On 14 June 2005, Lusaka police questioned Anthony Mukwita, a Radio Phoenix 'Let the People Talk' programme host, over a fax anonymously sent, which he had read on air during the 10 June edition of the programme. The fax accused the government of condoning corruption and warned that the country might slip into anarchy as a result.
Mukwita told MISA that a chief investigations officer for Lusaka Division and two detectives followed him to the MISA Zambia offices from where he operates and questioned him in connection with the fax, signed only 'Annoyed Zambians'.
'They demanded to have a copy of the fax, which cautioned the Mwanawasa administration to be responsive to the people's needs or risk throwing the country into anarchy through another attempted coup, similar to the one staged by Captain Stephen in 1997,' Mukwita told MISA Zambia.
Mukwita said the police wanted him to give a statement but he refused, insisting that he would only do so in the presence of his lawyer. The interview was done in the presence of MISA Zambia's chairperson, Kellys Kaunda.
In a related development, Radio Phoenix has terminated Mukwita's contract as of 16 June, citing his decision to read the controversial fax on the 'Let the People Talk' programme, among other reasons.
In a 15 June statement, Kaunda condemned the police action saying it was part of a grand scheme to silence the 'Let The People Talk' forum, the only platform available to the Zambian people to air their views freely.
Mukwita will be questioned again in the presence of a lawyer at the MISA Zambia secretariat on 16 June.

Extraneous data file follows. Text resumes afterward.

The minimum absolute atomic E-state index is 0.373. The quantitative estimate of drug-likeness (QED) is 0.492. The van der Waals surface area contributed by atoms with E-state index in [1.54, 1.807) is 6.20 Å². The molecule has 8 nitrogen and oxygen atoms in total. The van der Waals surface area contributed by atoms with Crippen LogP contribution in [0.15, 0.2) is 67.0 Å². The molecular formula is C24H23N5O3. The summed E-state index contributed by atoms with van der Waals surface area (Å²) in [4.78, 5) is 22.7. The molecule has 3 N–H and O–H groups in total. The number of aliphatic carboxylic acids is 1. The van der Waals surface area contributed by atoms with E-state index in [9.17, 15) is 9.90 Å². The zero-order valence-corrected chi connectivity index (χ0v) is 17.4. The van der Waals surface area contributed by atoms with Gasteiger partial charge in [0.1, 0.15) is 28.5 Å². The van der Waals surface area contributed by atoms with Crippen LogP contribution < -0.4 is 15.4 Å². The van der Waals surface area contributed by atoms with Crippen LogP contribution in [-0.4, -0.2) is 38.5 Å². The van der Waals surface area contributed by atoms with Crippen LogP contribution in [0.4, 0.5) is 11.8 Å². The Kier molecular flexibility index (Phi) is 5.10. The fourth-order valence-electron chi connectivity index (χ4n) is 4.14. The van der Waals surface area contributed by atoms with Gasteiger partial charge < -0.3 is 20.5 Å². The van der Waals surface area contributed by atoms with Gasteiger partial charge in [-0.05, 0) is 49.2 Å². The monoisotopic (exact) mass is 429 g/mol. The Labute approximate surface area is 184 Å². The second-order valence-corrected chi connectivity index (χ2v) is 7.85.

The fax was sparked off by a Radio Phoenix programme which broadcast a discussion of the state's 17 May decision to not proceed with its case against former health permanent secretary Kashiwa Bulaya. Bulaya was being prosecuted for alleged abuse of office involving the allocation of K3 billion Kwacha (approx. US$640,000) for the government purchase of anti-retroviral drugs from a Bulgarian company in which he allegedly has financial interests.
The state's decision had resulted in Bulaya's discharge, which was met by sharp criticism from "The Post" newspaper and other quarters.
On 14 June, Justice Minister George Kunda instructed Director of Public Prosecutions (DPP) Chalwe Mchenga to resume Bulaya's prosecution due to public outcry and the need to avoid anarchy in the country.
"Let the People Talk" is a popular interactive discussion programme on public affairs.
Media Institute of Southern Africa
June 15, 2005